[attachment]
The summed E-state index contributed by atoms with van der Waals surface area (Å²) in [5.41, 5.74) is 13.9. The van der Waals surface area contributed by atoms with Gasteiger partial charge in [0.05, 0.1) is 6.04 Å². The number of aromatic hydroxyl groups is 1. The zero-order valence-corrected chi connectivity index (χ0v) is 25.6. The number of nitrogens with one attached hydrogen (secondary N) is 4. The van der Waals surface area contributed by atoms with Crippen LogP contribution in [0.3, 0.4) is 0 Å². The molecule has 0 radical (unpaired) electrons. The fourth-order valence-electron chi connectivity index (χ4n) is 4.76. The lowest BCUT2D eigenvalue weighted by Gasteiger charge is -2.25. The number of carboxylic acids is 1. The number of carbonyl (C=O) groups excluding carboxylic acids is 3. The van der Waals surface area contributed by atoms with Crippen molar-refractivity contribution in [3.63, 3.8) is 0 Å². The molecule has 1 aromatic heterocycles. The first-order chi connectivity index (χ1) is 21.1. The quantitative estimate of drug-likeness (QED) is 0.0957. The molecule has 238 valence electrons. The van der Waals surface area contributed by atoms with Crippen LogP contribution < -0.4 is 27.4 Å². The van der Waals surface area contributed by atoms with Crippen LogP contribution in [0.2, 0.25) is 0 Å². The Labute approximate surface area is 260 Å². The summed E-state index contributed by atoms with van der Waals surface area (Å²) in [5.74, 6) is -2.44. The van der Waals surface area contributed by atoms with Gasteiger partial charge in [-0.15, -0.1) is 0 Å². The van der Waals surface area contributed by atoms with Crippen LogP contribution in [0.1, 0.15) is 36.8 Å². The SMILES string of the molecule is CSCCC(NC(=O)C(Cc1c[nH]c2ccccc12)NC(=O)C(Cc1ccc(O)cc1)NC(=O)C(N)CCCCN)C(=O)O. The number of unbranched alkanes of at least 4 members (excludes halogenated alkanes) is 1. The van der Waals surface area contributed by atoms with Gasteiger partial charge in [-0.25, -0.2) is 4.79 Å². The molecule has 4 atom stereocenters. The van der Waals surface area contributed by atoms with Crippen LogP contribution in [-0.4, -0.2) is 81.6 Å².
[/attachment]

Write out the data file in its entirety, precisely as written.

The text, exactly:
The summed E-state index contributed by atoms with van der Waals surface area (Å²) in [5.41, 5.74) is 13.9. The van der Waals surface area contributed by atoms with Gasteiger partial charge in [0.05, 0.1) is 6.04 Å². The number of aromatic hydroxyl groups is 1. The zero-order valence-corrected chi connectivity index (χ0v) is 25.6. The number of nitrogens with one attached hydrogen (secondary N) is 4. The van der Waals surface area contributed by atoms with Crippen LogP contribution in [0.3, 0.4) is 0 Å². The molecule has 0 radical (unpaired) electrons. The fourth-order valence-electron chi connectivity index (χ4n) is 4.76. The lowest BCUT2D eigenvalue weighted by Gasteiger charge is -2.25. The number of carboxylic acids is 1. The number of carbonyl (C=O) groups excluding carboxylic acids is 3. The van der Waals surface area contributed by atoms with Crippen molar-refractivity contribution in [3.63, 3.8) is 0 Å². The molecule has 1 aromatic heterocycles. The first-order chi connectivity index (χ1) is 21.1. The quantitative estimate of drug-likeness (QED) is 0.0957. The molecule has 238 valence electrons. The van der Waals surface area contributed by atoms with Crippen LogP contribution < -0.4 is 27.4 Å². The van der Waals surface area contributed by atoms with Crippen LogP contribution in [0.2, 0.25) is 0 Å². The Labute approximate surface area is 260 Å². The summed E-state index contributed by atoms with van der Waals surface area (Å²) in [5.74, 6) is -2.44. The van der Waals surface area contributed by atoms with Gasteiger partial charge in [-0.15, -0.1) is 0 Å². The van der Waals surface area contributed by atoms with Crippen LogP contribution in [0.1, 0.15) is 36.8 Å². The SMILES string of the molecule is CSCCC(NC(=O)C(Cc1c[nH]c2ccccc12)NC(=O)C(Cc1ccc(O)cc1)NC(=O)C(N)CCCCN)C(=O)O. The number of unbranched alkanes of at least 4 members (excludes halogenated alkanes) is 1. The van der Waals surface area contributed by atoms with Gasteiger partial charge in [-0.25, -0.2) is 4.79 Å². The molecule has 4 atom stereocenters. The van der Waals surface area contributed by atoms with Crippen LogP contribution in [-0.4, -0.2) is 81.6 Å².